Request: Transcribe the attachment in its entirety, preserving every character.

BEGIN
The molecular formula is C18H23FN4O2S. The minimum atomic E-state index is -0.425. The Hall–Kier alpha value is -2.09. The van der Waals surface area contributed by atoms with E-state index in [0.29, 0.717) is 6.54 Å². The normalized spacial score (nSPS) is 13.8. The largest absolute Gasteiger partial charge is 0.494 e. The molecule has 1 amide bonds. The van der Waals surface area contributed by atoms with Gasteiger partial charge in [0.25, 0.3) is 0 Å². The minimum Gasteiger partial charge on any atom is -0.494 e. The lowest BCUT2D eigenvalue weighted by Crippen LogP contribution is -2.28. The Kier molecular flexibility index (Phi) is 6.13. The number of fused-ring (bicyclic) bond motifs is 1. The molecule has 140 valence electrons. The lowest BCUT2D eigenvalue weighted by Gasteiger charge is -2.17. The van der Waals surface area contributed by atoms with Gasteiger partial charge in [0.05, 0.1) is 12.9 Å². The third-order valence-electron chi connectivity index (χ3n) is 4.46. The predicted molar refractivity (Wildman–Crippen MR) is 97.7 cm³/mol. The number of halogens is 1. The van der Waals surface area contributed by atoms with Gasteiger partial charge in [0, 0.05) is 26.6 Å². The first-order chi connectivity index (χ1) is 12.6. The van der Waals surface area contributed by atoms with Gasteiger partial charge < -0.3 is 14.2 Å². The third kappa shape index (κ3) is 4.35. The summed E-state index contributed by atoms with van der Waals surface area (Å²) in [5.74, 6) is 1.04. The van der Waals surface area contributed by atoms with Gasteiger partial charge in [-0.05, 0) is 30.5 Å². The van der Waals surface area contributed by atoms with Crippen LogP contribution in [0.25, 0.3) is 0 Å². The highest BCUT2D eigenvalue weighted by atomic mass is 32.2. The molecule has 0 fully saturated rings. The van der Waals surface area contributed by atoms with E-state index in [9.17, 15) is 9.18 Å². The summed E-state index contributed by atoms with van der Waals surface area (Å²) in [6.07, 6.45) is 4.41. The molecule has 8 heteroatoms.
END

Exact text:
The molecular formula is C18H23FN4O2S. The minimum atomic E-state index is -0.425. The Hall–Kier alpha value is -2.09. The van der Waals surface area contributed by atoms with E-state index in [0.29, 0.717) is 6.54 Å². The normalized spacial score (nSPS) is 13.8. The largest absolute Gasteiger partial charge is 0.494 e. The molecule has 1 amide bonds. The van der Waals surface area contributed by atoms with Gasteiger partial charge in [0.25, 0.3) is 0 Å². The minimum Gasteiger partial charge on any atom is -0.494 e. The lowest BCUT2D eigenvalue weighted by Crippen LogP contribution is -2.28. The Kier molecular flexibility index (Phi) is 6.13. The number of fused-ring (bicyclic) bond motifs is 1. The molecule has 140 valence electrons. The lowest BCUT2D eigenvalue weighted by Gasteiger charge is -2.17. The van der Waals surface area contributed by atoms with Gasteiger partial charge in [0.05, 0.1) is 12.9 Å². The third-order valence-electron chi connectivity index (χ3n) is 4.46. The predicted molar refractivity (Wildman–Crippen MR) is 97.7 cm³/mol. The number of halogens is 1. The van der Waals surface area contributed by atoms with Gasteiger partial charge in [0, 0.05) is 26.6 Å². The first-order chi connectivity index (χ1) is 12.6. The van der Waals surface area contributed by atoms with Gasteiger partial charge < -0.3 is 14.2 Å². The third kappa shape index (κ3) is 4.35. The summed E-state index contributed by atoms with van der Waals surface area (Å²) in [5.74, 6) is 1.04. The van der Waals surface area contributed by atoms with Gasteiger partial charge in [-0.05, 0) is 30.5 Å². The van der Waals surface area contributed by atoms with Crippen LogP contribution in [0.25, 0.3) is 0 Å². The highest BCUT2D eigenvalue weighted by atomic mass is 32.2. The molecule has 0 fully saturated rings. The van der Waals surface area contributed by atoms with E-state index in [9.17, 15) is 9.18 Å². The summed E-state index contributed by atoms with van der Waals surface area (Å²) in [6.07, 6.45) is 4.41. The molecule has 8 heteroatoms.